Grand Jury Says Coral Springs Police Officers were “Legally Justified” in Suicide By Cop Case

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By Kevin Deutsch

A grand jury cleared a decorated Coral Springs Police detective and another officer who fatally shot an armed, suicidal man during a 2017 standoff with police, finding they acted within the law, newly released records show.

Det. Brian Koenig, named 2020 Detective of the Year by the Broward County Chiefs of Police Association, along with Officer Frank Marinez, “were legally justified in using deadly force” when they killed 71-year-old Robert Page on Dec. 6, 2017, according to a grand jury report sent to the Coral Springs Police Department, and not previously made public.

Page, a military veteran, had been threatening suicide and posed a threat to officers when he came out of his home at 11293 Northwest 11th Court carrying a loaded, pump-action, 12-gauge American Tactical shotgun with a laser sight, the grand jury found.

Page was stuck by five bullets and died at the scene.

“A follow-up investigation revealed that [Page] had a history of alcohol abuse and had hinted at ‘suicide by cop’ to a family member in the past,” the grand jury report states. “A search warrant for the residence revealed that [Page] had dozens of guns and thousands of rounds of ammunition” inside.

The grand jury, convened by the Broward State Attorney’s Office in 2019, heard evidence and testimony about Page’s death and found Koenig and Marinez “reasonably believed” deadly force was necessary to “prevent imminent death or great bodily harm to themselves or others.”

“Accordingly, no criminal charges are warranted against Detective Brian Koenig and Officer Frank Marinez.”

The Broward State Attorney’s Office disclosed Koenig’s involvement in Page’s homicide as part of a Jan. 26 court filing in their prosecution of Raymond Reese, the gunman who allegedly shot beloved Parkland mom and realtor Sara Trost to death in Coral Springs on Dec. 23.

Though the investigations into Reese’s alleged crimes and Page’s death have no connection, prosecutors are required to disclose active grand jury reviews of officer-involved shootings under the Brady Rule, which requires prosecutors to disclose any evidence applicable to the credibility of a witness.

In last week’s disclosure filing, Broward State Attorney Taylor Hoffmann wrote that Koenig “is the subject of a Grand Jury Review wherein a person (Robert Page) died as a result of police action.”

But on Monday, Broward State Attorney’s Office spokeswoman Paula McMahon said, “Koenig’s name remained on the Brady list in error but was removed today when Coral Springs Police Department brought it to the prosecutors’ attention.”

The grand jury made its findings after hearing testimony from civilian witnesses, crime scene detectives, the medical examiner, and an expert in the area of firearms and ballistics, according to the grand jury report.

According to the document, Coral Springs Police responded to Page’s home on Northwest 11th Court in response to a call about a person threatening to commit suicide with a gun.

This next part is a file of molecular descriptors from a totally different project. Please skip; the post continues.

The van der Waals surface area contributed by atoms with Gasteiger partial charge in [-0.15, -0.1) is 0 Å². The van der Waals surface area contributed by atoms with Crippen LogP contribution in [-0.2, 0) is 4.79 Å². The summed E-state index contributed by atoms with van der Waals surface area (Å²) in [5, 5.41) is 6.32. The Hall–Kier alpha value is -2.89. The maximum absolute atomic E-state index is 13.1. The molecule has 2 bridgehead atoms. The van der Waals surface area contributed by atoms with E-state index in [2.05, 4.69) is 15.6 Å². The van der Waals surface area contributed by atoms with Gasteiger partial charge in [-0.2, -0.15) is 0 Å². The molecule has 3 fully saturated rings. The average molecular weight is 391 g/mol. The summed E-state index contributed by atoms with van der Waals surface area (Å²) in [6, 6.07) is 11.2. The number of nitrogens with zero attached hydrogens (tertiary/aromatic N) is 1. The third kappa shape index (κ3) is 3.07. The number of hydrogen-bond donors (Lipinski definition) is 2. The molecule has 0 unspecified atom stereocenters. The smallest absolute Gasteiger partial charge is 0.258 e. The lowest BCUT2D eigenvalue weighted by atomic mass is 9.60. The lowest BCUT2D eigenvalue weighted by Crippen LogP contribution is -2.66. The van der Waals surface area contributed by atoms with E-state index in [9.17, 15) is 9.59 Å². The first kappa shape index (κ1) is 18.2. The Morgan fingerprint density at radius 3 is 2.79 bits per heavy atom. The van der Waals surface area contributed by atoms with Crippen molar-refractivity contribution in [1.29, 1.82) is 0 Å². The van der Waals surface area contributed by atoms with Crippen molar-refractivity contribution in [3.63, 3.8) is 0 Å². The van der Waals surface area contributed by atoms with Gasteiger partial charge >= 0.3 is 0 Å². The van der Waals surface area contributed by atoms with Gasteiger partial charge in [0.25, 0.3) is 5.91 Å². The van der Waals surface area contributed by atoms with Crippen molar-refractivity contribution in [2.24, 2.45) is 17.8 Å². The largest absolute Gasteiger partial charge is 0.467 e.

The 911 caller told police Page had multiple guns in the home and “would commit ‘suicide by cop.’”

The Coral Springs Police SWAT Team responded, and a police hostage negotiator made contact with Page.

“[Page] later walked out of the front door towards SWAT officers at the front of the residence and proceeded to point a firearm at SWAT officers. Despite several verbal commands, [Page] did not drop the firearm, and that was when Detective Koenig and Officer Marinez” opened fire.

Page’s standoff with SWAT team members lasted about 90 minutes.

During the standoff, a Coral Springs Police Officer got a follow-up call from a family member of Page’s saying Page was suicidal and that he had a shotgun in his mouth. In response, SWAT members surrounded the house, and the hostage negotiator spoke with Page over the phone.

“The negotiator testified that [Page] did not want police on his property and that he grew increasingly angry, and that [Page] began stating, ‘are you getting ready? Are you gonna get ready?’ and that he was going to come out the front door.”

The negotiator told Page to leave the gun in his house if he came out.

“It’s gonna be you firing back and me firing back,” Page told the negotiator, according to the grand jury report. “You’re going to fire one, and I’m going to fire the second.”

Page came out armed and was fatally shot a short time later.

In testimony before the grand jury, Marinez said Page had yelled “shoot me” several times before raising his shotgun and pointing it “directly” at him and Koenig.

Koenig testified that he used a police loudspeaker to tell Page police were there to “help him” and had “instructed a fellow SWAT operator to use his ‘less than lethal’ weapon.”

“Before he could, [Page] raised the shotgun and pointed it” in Koenig’s and Marinez’s direction, leading both men to open fire.

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Author Profile

Kevin Deutsch

Kevin Deutsch
Kevin Deutsch is an award-winning crime journalist and author. A graduate of Florida International University, Kevin has worked on staff at The Miami Herald, New York Daily News, and The Palm Beach Post.

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